The serial port monitor will be used to display the press of the buttons on the IR remote control. We will open the port.

void setup() /****** SETUP: RUNS ONCE ******/
{
Serial.begin(9600);
Serial.println("IR Receiver Button Decode");
irrecv.enableIRIn();
}

The program will determine if we have received an IR signal. If we did then loop through the values until the matching signal is found. Once found print out the key description. If the key has been constantly pressed, then print out the word “Repeat…”

void loop() /****** LOOP: RUNS CONSTANTLY ******/
{
int tmpValue;
if (irrecv.decode(&results)) // have we received an IR signal?
{
for (int i = 0; i < 23; i++)
{
if ((keyValue[i] == results.value) && (i<KEY_NUM))
{
Serial.println(keyBuf[i]);
tmpValue = results.value;
}
else if((results.value==4294967295) && (REPEAT==i))
{
Serial.println("Repeat...");
}
}
irrecv.resume(); // receive the next value
}
delay(200); //Delay to ensure that a repeat is not issued for every button press

Note: Here is another way to get the same information from the IR receiver module. Everything is commented out, but you can see that it will use the case instruction.

//The implementation effect of the above program is
//the same as that of the following, but it is more concise

// switch(results.value)
// {
// case 0xFFA25D: Serial.println("POWER"); break;
// case 0xFFE21D: Serial.println("FUNC/STOP"); break;
// case 0xFF629D: Serial.println("VOL+"); break;
// case 0xFF22DD: Serial.println("FAST BACK"); break;
// case 0xFF02FD: Serial.println("PAUSE"); break;
// case 0xFFC23D: Serial.println("FAST FORWARD"); break;
// case 0xFFE01F: Serial.println("DOWN"); break;
// case 0xFFA857: Serial.println("VOL-"); break;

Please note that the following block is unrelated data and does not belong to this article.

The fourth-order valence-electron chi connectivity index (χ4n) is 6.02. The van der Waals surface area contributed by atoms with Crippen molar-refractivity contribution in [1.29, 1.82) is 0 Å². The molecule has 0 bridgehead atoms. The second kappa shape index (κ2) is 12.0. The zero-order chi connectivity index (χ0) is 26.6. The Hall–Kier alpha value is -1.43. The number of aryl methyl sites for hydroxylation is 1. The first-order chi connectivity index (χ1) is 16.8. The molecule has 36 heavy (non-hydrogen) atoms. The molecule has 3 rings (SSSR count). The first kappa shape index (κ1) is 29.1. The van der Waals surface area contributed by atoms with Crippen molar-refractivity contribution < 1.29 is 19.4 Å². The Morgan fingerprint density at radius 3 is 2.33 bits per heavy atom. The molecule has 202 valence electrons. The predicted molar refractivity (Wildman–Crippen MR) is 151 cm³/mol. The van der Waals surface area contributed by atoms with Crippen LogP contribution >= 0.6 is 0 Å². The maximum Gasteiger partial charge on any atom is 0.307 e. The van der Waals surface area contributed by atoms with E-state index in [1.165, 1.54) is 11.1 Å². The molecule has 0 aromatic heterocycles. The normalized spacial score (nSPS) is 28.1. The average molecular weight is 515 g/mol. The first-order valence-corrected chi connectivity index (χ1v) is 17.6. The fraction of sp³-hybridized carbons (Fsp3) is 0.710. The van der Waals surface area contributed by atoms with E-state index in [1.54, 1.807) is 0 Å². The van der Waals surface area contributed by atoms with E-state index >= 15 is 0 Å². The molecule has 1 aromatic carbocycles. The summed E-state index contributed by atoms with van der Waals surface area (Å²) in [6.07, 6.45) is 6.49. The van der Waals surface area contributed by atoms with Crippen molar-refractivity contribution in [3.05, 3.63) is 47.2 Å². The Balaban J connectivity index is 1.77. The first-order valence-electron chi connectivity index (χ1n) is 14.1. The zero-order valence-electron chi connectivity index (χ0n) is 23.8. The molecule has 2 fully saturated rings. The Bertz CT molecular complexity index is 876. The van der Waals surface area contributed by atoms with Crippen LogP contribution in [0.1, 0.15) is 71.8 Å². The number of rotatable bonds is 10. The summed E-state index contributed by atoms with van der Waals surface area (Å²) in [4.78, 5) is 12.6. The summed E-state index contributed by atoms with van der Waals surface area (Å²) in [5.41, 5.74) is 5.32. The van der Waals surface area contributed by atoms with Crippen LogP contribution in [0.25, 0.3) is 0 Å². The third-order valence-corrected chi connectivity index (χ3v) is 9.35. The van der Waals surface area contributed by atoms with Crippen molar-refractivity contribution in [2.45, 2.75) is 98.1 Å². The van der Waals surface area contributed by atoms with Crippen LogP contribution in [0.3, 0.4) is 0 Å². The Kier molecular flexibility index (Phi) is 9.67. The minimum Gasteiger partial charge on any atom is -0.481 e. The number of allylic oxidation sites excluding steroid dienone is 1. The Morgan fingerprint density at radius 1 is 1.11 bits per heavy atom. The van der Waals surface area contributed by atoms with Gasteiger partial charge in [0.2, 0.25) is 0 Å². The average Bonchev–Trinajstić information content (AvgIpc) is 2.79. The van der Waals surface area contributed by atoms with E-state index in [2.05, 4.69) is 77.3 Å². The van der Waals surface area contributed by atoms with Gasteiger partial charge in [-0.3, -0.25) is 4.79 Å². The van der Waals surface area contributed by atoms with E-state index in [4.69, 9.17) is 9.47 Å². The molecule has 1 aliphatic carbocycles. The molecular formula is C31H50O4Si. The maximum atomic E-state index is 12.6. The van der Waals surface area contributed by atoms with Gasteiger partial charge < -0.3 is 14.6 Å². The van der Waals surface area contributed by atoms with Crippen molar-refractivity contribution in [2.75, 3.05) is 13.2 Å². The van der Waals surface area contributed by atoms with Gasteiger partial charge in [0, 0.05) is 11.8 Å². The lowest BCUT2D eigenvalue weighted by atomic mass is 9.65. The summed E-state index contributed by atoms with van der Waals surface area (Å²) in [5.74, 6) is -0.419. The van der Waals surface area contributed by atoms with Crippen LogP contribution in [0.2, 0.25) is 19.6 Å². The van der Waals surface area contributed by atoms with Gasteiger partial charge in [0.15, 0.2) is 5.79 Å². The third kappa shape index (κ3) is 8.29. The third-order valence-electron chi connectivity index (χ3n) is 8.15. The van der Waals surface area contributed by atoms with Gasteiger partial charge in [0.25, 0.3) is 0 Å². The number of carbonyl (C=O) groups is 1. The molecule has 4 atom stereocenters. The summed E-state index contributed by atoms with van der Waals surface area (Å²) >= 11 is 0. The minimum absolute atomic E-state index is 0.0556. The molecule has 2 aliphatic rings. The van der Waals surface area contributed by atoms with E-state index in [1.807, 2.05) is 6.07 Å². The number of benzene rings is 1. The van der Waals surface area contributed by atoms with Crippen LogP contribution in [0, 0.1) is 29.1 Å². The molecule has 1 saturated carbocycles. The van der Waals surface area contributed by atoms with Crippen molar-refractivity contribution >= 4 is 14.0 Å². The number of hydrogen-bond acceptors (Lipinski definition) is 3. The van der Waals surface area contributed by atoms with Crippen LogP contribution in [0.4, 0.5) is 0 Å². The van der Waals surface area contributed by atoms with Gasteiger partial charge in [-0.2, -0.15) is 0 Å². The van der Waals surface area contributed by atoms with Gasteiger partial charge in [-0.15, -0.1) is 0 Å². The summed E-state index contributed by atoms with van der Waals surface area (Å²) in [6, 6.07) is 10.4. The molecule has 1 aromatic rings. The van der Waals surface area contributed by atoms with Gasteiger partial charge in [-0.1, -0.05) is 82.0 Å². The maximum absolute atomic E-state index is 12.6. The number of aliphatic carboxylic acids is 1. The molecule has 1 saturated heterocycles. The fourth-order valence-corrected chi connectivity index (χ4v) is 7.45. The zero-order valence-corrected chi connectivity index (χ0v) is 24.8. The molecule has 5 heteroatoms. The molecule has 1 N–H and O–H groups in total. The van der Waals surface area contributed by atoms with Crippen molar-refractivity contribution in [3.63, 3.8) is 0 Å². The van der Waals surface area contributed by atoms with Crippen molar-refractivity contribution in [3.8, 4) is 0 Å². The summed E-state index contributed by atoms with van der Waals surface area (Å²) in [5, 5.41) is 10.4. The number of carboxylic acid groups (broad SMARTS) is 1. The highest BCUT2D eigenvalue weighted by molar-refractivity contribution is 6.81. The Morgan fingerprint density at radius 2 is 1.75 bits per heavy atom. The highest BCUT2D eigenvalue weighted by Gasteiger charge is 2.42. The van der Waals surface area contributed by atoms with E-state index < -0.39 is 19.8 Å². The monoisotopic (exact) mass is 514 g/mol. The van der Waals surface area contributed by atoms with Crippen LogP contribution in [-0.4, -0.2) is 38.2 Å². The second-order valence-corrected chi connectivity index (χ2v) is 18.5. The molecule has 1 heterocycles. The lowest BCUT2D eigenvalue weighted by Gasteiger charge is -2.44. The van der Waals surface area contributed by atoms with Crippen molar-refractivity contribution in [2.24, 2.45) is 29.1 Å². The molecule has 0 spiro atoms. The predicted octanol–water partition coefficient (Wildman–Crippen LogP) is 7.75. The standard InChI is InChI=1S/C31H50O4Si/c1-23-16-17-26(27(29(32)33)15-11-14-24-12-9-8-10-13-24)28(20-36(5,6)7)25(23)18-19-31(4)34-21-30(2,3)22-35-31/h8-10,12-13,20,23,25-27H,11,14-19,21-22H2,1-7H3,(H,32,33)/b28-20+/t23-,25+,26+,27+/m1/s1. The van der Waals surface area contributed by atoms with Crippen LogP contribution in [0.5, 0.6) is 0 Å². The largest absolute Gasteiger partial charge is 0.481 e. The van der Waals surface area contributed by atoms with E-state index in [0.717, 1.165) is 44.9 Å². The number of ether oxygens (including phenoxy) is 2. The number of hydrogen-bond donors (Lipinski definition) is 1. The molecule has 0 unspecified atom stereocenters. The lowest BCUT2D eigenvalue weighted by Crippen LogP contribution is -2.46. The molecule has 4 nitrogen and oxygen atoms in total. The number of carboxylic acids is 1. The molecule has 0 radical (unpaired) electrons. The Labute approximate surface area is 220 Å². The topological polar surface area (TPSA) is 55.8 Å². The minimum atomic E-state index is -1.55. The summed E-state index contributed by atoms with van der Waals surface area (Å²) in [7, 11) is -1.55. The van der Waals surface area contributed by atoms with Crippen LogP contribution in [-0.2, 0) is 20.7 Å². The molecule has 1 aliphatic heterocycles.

// case 0xFF906F: Serial.println("UP"); break;
// case 0xFF9867: Serial.println("EQ"); break;
// case 0xFFB04F: Serial.println("ST/REPT"); break;
// case 0xFF6897: Serial.println("0"); break;
// case 0xFF30CF: Serial.println("1"); break;
// case 0xFF18E7: Serial.println("2"); break;
// case 0xFF7A85: Serial.println("3"); break;
// case 0xFF10EF: Serial.println("4"); break;
// case 0xFF38C7: Serial.println("5"); break;
// case 0xFF5AA5: Serial.println("6"); break;
// case 0xFF42BD: Serial.println("7"); break;
// case 0xFF4AB5: Serial.println("8"); break;
// case 0xFF52AD: Serial.println("9"); break;
// case 0xFFFFFFFF: Serial.println(" REPEAT");break;
// default:
// Serial.println(" other button ");

// }End Case
}

Upload the program sketch to the Arduino UNO R3 controller.
Arduino Uno IR Remote Control
Start the serial monitor to watch the IR remote control readings.
Arduino Uno IR Remote Control
You will see the IR receiver button decode. As buttons are pressed the corresponding text will be displayed. If a button is held then the repeat is printed.

The above Arduino program sketch can be downloaded here.

Watch the video below to see the operation of our IR remote control with the Arduino Uno Super Starter Kit.

Elegoo Links:
Service
service@elegoo.com (USA and Canada)
EUservice@elegoo.com (Europe)

Arduino Compatible Links:
Product Hardware
Elegoo UNO Project Super Starter Kit
Elegoo Download Page
Amazon.com
Amazon.ca
Software
Arduino IDE (Integrated Development Environment)
Productivity Blocks (Development Timesaver)
Productivity Blocks Documentation (Wiki)
Community
Arduino Blog
Arduino Forum
Arduino UNO Facebook

Next time we will look at the LCD display on our Arduino Elegoo super starter kit UNO R3.

Watch on YouTube: Arduino Uno IR Remote Control If you have any questions or need further information please contact me.
Thank you,
Garry

If you’re like most of my readers, you’re committed to learning about technology. Numbering systems used in PLCs are not difficult to learn and understand. We will walk through the numbering systems used in PLCs. This includes Bits, Decimal, Hexadecimal, ASCII, and Floating Point. To get this free article, subscribe to my free email newsletter.